Katherine (Kay) Greenleaf

Personal Reflection – by Pat Sullivan
Offered at UURMaPA Conference, October, 2019

I met Kay in 1986, and after a year, she moved to Columbus, Ohio, and we officially became partners.  She worked in the social services and had gone to a UU society in her hometown.  After settling into our new home, we started looking for someplace to meet our spiritual needs.  We went to the First UU Church of Columbus, and there was a woman minister in the pulpit, a new experience for me, as a lapsed Lutheran.  We stayed for coffee hour and both felt welcome.  We started attending regularly and then joined.  For the first time since I came out, I was in a place that I felt like I could be my authentic whole self.

Kay and I became very involved in the church, first as “Sunday greeters.” We believed that if members of the LGBT community came to First UU, they would see us and recognize that it was a welcoming church, and they did.  Later we joined church committees and became board members.  Kay even became co-chair of building the new worship center a couple of years later.

When we first joined, there were only a few LGBT folks, so we became among the founding families of “This Way Out,” First UU Church’s lesbian, gay, bisexual concerns group, later a part of UUA’s Interweave.  As individuals and as a group we became very visible and accepted by the wider church community.  In June 1989, we asked the Board to approve the congregation’s participation to march in the Columbus Gay and Lesbian Rights Parade with us.  They overwhelmingly approved and several church members did march.  The Church even placed an ad in the local gay publication that listed welcoming and gay-friendly businesses.

Kay and I had a commitment service at the church in 1989 officiated by the minister who was in the pulpit when we first arrived at First UU.  A friend told us that we were the first to do so, even though there were a few other couples in the church.  Kay designed the ceremony to include everything that was important to us.  We later called it our “high mass,” it was so long.  Thank goodness it was followed by a party and dancing.  Later that Fall two of our friends also had a commitment service.

Our LGBT group was growing, so we decided to organize more formally and Kay became the chair.  We began to hold monthly discussion groups at church and sometimes there were more than 20 of us discussing a variety of issues ranging from “coming out” to substance abuse issues and incest.  At the same time, we started having monthly newsletters and “potlucks” at members’ homes, for bonding and for business meetings to plan activities.

As a group and as individuals, we became close, like a family, and it was at these potlucks that a couple of the men revealed their HIV status.  One of the men, who lived alone, became unable to work and was on disability.  Since his apartment was close to my job, I’d go check on him during my lunch.  When he could no longer live alone, he moved in with Kay and me in our spare room for a couple of months until his parents took him home.  He died not much later.

In February of 1993, we invited and planned the UU Convo to be held at First Church.  There were various workshops, attendees from out of town — all in all, it was a success.  That year, our local Interweave chapter also held the “Welcoming Congregation” sessions for other members of the congregation.  Our group presented Sunday services and designed, donated and built a circular stone wall in front of the new worship center.  We were an integral part of First UU Church.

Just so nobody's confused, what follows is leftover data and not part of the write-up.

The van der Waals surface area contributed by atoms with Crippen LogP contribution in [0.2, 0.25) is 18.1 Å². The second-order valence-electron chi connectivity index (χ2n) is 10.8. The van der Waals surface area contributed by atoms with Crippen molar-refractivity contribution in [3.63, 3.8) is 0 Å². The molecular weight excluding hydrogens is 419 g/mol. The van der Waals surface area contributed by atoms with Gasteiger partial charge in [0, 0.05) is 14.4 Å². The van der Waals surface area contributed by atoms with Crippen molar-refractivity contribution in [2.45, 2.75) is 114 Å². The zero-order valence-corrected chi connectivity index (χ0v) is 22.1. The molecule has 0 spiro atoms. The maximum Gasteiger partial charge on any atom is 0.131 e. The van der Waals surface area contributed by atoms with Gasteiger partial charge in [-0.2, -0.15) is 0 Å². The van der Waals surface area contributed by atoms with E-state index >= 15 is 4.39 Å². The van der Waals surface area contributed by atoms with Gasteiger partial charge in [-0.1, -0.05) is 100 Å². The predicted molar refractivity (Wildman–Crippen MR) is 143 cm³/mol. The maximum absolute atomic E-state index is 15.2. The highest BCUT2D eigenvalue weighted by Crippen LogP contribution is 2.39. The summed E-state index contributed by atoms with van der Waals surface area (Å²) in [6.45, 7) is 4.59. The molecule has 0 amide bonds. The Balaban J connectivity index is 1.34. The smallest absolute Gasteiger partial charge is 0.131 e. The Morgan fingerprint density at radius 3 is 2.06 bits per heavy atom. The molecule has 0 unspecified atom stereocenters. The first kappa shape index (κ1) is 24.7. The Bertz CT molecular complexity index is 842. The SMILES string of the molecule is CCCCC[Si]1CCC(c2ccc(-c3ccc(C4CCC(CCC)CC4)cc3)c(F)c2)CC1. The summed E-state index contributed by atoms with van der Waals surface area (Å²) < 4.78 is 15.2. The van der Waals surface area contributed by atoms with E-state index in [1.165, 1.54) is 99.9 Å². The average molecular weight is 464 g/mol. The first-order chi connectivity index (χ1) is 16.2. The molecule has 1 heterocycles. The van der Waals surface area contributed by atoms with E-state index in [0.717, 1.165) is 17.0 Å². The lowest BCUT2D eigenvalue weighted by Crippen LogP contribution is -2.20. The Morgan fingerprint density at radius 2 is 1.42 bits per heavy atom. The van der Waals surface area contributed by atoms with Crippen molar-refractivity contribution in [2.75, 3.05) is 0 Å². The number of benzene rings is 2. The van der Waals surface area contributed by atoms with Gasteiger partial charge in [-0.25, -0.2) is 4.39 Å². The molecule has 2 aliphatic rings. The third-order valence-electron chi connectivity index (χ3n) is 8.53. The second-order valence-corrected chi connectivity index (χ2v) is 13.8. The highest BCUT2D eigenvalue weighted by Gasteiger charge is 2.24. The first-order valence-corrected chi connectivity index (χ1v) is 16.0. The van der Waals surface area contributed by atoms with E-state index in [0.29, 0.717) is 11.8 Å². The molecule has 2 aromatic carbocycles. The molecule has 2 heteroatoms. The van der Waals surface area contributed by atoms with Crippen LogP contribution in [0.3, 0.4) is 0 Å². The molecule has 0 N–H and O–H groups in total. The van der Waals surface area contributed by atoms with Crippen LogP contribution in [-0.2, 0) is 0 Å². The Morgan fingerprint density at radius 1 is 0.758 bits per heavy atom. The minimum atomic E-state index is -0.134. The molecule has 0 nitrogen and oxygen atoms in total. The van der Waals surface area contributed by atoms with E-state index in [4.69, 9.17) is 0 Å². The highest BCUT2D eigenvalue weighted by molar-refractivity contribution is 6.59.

During these years, we invited the Columbus LGBT community to our annual New Year’s Eve parties with food, music and dancing.  It was one of the few places in town where we could go to a “chem free” party.  Not only did we have fun, but we were able to donate profits to the church.

Even though I’ve moved away, I still hold some of the people from our group as close family.

Kay went to seminary in the mid 90’s and was ordained in 1995.  In 1998, Kay was called to Poughkeepsie, NY to be a settled minister at the UU Fellowship, and we moved.

In 2004, after the Mayor of New Paltz, NY, was prohibited from performing same-sex marriages, Kay volunteered to continue the marriages.  The UU Fellowship overwhelmingly approved and encouraged her action.  She invited Dawn Sangrey, whom she met while in seminary, and who lived nearby, to join in.  They wrote the ceremony words and worked with local activists to plan and hold weekly weddings in New Paltz.  She enlisted U.U.  ministers and clergy from other denominations to help marry over 100 same-sex couples over the next several months.  Kay and I were married the first weekend, and our picture was on the front page of the local paper the next day.  My official outing — I was freaked out and anxious about going to work the next day since I wasn’t widely out.

She and Dawn told the District Attorney that they meant these weddings to be valid and not symbolic.  Since they were performing weddings without a license, they were arrested and formally indicted.  They were the first clergy in the nation to be prosecuted for marrying same sex couples.  There was national and international coverage of these weddings.  In June the court dismissed the charges against Kay and Dawn.  Over the next year they were invited to speak in several UU churches about their experience.  In November 2004, they were recognized, along with their attorney and the mayor of New Paltz, for fighting for the human rights of all individuals, by the National Employment Lawyers Association of New York.

I’m proud as a UU and as Kay’s wife to have been a part of those times in New Paltz, 2004.